Op_v_Pers_v_Arg-zd11ig

writing first draft

Writing the First Draft: The No-Nonsense Guide for Authors

  • I go to a quiet room, office, library or coffee shop.
  • Depending on where I am, I brew/order a cup of coffee.
  • I disconnect my computer from the internet.
  • I put my phone in airplane mode.
  • I open up Scrivener.
  • I arrange the outline for the chapter in question.
  • I set a timer for 30 minutes.
  • I write, keep my fingers moving and avoid stopping to edit myself (this is harder than it sounds).
  • When the buzzer sounds, I stand up and take a two-minute break.
  • After this break, I review my outline and notes.

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25 Things About Writing

by Justin McLachlan  http://www.justinmclachlan.com/1670/25-things-writing/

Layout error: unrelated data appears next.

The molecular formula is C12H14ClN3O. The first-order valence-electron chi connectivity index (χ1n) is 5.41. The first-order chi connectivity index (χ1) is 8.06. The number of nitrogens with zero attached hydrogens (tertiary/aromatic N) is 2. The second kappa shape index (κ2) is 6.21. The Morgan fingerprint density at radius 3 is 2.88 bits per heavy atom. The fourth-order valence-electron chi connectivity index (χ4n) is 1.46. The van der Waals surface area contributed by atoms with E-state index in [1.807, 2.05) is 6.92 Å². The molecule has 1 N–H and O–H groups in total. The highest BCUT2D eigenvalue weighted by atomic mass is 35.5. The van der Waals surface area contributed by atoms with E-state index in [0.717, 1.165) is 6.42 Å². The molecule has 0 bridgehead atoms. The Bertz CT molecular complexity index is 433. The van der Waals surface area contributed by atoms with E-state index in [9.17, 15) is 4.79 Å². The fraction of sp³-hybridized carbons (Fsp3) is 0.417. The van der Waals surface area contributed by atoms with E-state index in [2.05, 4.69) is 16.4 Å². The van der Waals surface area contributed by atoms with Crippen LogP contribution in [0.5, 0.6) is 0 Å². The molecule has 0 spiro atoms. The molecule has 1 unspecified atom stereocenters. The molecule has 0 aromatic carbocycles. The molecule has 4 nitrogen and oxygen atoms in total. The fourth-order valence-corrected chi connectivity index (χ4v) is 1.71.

also in: http://pin.it/HwXSc4n

  • Real writing is actually a lot of rewriting.
  • Your friends won’t be as impressed the second time around. Don’t let it stop you.
  • Grammar, punctuation, spelling — it’s okay if all these things come last.
  • First drafts universally suck.
  • Avoid the advice of those who tell you otherwise of #5.
  • Trying to edit while writing is like trying to chop down a tree while you’re climbing it
  • Writing can be lonely. Very, very lonely.
  • Inspiration will never strike when you need it to. Just write. Do the work.
  • Complex construction doesn’t equal complex though. Simplify.
  • Deadlines. Goals. Set them, and stick to them.

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more on proofreading in this IMS blog
https://blog.stcloudstate.edu/ims?s=proofreading
more proofreading techniques for the EDAD doctoral cohort on Pinterest
https://www.pinterest.com/aidedza/doctoral-cohort/